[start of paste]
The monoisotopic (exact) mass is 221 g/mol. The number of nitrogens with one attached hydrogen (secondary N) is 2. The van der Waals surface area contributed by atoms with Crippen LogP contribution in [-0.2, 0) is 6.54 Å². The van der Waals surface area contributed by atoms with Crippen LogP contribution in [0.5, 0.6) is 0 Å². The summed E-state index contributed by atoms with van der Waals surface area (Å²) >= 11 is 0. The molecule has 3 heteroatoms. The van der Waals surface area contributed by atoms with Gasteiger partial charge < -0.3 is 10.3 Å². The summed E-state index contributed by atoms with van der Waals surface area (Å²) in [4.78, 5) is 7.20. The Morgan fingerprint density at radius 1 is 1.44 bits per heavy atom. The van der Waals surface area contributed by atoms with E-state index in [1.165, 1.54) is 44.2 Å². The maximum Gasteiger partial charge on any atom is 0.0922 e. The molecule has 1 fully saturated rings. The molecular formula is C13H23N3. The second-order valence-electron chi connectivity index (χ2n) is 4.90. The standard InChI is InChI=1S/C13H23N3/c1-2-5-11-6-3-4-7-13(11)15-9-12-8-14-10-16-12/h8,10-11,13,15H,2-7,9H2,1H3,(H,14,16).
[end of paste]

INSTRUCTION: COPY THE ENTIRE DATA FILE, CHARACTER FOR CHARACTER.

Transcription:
The monoisotopic (exact) mass is 221 g/mol. The number of nitrogens with one attached hydrogen (secondary N) is 2. The van der Waals surface area contributed by atoms with Crippen LogP contribution in [-0.2, 0) is 6.54 Å². The van der Waals surface area contributed by atoms with Crippen LogP contribution in [0.5, 0.6) is 0 Å². The summed E-state index contributed by atoms with van der Waals surface area (Å²) >= 11 is 0. The molecule has 3 heteroatoms. The van der Waals surface area contributed by atoms with Gasteiger partial charge < -0.3 is 10.3 Å². The summed E-state index contributed by atoms with van der Waals surface area (Å²) in [4.78, 5) is 7.20. The Morgan fingerprint density at radius 1 is 1.44 bits per heavy atom. The van der Waals surface area contributed by atoms with E-state index in [1.165, 1.54) is 44.2 Å². The maximum Gasteiger partial charge on any atom is 0.0922 e. The molecule has 1 fully saturated rings. The molecular formula is C13H23N3. The second-order valence-electron chi connectivity index (χ2n) is 4.90. The standard InChI is InChI=1S/C13H23N3/c1-2-5-11-6-3-4-7-13(11)15-9-12-8-14-10-16-12/h8,10-11,13,15H,2-7,9H2,1H3,(H,14,16).